From a speech given at the annual meeting of the Colorado Association of Soil Conservation Districts in Denver, Colorado.
Welcome to the literature area of the FIC Web site. Here you will find a collection of articles, books, fact sheets and technical memos, reports and studies related to saving farm and ranch land and supporting agriculture. You can filter by state, topic and/or type of document ("category"). Use the Search feature to conduct a more refined search.
U.S. farmland managed under organic farming systems expanded rapidly throughout the 1990s, and that pace has continued as farmers strive to meet consumer demand in both local and national markets. The U.S. Department of Agriculture (USDA) implemented national organic standards on organic production and processing in October 2002, following more than a decade of development, and the new uniform standards are expected to facilitate further growth in the organic farm sector. USDAs organic standards incorporate an ecological approach to farming, cultural, biological and mechanical practices that foster cycling of resources, ecological balance, and protection of biodiversity. An increasing number of U.S. farmers are adopting these systems in order to lower input costs, conserve nonrenewable resources, capture high-value markets, and boost farm income. This report updates USDA estimates of land farmed with organic practices during 1997 with estimates for 2000 and 2001, and provides new estimates on the number of certified organic operations in each State.
Many of New York's local governments are implementing strategies to review solar installations within their community by updating their comprehensive plan and adopting zoning requirements for the siting, installation, and decommissioning of large-scale solar arrays. To protect productive farmland, municipalities should consider siting the non-farm solar energy projects on less productive land. There is a distinction between farm-related solar systems, and solar systems built on agricultural land that primarily serve off-site uses.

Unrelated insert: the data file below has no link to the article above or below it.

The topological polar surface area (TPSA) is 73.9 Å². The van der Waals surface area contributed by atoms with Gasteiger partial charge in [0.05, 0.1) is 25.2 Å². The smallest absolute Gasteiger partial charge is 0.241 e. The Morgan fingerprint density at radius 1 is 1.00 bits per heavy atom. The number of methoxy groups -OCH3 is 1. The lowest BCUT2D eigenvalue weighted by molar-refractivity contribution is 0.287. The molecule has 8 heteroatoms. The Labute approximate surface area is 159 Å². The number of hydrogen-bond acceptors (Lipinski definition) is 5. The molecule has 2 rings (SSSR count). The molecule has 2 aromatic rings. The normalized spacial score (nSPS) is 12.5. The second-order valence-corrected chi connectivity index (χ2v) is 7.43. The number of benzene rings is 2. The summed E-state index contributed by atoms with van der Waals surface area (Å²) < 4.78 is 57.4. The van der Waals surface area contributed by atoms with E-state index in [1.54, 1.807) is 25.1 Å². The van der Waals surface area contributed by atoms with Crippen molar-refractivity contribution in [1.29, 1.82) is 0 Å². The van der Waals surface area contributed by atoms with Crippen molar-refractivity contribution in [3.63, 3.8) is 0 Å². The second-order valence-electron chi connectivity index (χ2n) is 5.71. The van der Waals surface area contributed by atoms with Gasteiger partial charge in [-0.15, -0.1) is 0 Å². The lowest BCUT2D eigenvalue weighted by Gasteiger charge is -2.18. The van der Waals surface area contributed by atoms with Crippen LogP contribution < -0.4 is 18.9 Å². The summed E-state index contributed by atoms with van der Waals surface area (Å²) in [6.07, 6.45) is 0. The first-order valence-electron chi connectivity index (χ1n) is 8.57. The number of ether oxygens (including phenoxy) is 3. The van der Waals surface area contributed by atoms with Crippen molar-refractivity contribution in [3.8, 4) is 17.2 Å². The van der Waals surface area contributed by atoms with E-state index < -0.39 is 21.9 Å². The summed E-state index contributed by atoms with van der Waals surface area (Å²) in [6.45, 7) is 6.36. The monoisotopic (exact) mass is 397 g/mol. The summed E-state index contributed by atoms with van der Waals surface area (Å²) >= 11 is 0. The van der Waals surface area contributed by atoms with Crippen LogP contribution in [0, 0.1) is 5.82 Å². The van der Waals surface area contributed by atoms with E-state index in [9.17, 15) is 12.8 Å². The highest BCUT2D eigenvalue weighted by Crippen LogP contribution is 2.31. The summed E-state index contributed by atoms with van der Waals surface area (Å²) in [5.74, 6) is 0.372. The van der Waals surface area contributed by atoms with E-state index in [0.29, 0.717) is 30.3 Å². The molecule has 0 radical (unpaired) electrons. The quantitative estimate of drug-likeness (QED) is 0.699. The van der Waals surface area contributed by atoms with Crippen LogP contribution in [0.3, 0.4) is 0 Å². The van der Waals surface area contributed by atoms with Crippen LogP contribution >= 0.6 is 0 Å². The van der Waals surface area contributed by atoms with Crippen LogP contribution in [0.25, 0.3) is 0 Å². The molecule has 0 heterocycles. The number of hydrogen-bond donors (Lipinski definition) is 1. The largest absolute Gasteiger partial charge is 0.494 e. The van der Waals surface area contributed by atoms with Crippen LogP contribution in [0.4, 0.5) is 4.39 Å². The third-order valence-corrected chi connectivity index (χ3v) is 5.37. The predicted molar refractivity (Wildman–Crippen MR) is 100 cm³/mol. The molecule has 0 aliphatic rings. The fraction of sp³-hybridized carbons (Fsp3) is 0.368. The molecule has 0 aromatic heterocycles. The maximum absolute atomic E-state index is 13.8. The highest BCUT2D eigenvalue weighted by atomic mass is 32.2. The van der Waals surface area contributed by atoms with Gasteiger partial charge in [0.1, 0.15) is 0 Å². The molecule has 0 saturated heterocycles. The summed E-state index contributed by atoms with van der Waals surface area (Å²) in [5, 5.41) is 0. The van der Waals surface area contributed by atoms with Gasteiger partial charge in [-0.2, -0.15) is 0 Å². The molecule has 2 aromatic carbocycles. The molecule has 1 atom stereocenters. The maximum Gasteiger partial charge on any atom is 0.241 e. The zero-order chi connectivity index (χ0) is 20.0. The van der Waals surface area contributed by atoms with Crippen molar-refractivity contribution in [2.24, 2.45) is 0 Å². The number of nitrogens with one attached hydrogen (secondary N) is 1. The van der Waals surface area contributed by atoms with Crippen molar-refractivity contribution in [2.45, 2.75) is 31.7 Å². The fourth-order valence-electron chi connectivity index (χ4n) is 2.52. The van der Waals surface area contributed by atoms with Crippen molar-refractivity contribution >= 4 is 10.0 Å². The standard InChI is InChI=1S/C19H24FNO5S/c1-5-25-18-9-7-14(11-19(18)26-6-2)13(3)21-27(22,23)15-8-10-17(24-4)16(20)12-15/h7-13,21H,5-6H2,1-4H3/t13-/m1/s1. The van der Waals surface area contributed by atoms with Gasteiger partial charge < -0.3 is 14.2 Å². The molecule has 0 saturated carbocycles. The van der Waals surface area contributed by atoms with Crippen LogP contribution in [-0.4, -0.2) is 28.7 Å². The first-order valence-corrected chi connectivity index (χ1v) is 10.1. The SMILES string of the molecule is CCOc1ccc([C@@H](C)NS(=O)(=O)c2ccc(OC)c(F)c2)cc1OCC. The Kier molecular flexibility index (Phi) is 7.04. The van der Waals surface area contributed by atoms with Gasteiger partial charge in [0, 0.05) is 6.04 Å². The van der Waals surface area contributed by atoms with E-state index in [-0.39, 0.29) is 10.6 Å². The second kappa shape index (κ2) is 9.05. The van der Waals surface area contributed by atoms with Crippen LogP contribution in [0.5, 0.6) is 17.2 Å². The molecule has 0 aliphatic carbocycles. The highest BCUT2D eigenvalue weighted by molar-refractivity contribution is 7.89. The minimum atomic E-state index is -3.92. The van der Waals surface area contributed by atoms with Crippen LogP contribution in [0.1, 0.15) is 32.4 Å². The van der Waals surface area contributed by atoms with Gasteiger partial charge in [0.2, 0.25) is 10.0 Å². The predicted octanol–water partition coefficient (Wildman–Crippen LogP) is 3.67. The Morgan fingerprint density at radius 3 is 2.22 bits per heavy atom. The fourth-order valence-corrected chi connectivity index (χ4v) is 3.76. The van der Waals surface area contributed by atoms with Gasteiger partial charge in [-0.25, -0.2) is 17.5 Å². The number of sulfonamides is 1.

This CAE working paper is the first in a series of four case studies which seek to better understand how and why farmland preservation works or fails. Coordinated case studies have been undertaken in two counties in Wisconsin and two counties in Illinois. The farmland in Waukesha County, immediately west of Milwaukee in east central Wisconsin and McHenry County, to the north of the greater Chicago area, are experiencing tremendous pressure from urban sprawl. In contrast, Dane County in Wisconsin and DeKalb County in llinois are away from the urban fringe but beginning to feel the effects of housing demands for long distance commuters.
In this paper, the authors analyze the current situation in Waukesha County, concluding that future for agriculture in this county looks bleak. Planning, zoning and special tax laws have failed to protect prime agricultural land. With the lure of profits from selling to developers, operators of both profitable and non-profitable farms have pushed for zoning ordinances and land use plans that allow the development of agricultural lands. Agriculture can still be saved in Waukesha County but it will require public and private partnerships between farmers and the non-farming community. Although most residents now feel that total development of the county is inevitable, the preservation or conversion of farmland occurs because of a community's policies, practices and attitudes.
Previous studies of the value of open space in other states indicate strong willingness to pay (WTP) for farmland preservation in urbanizing areas.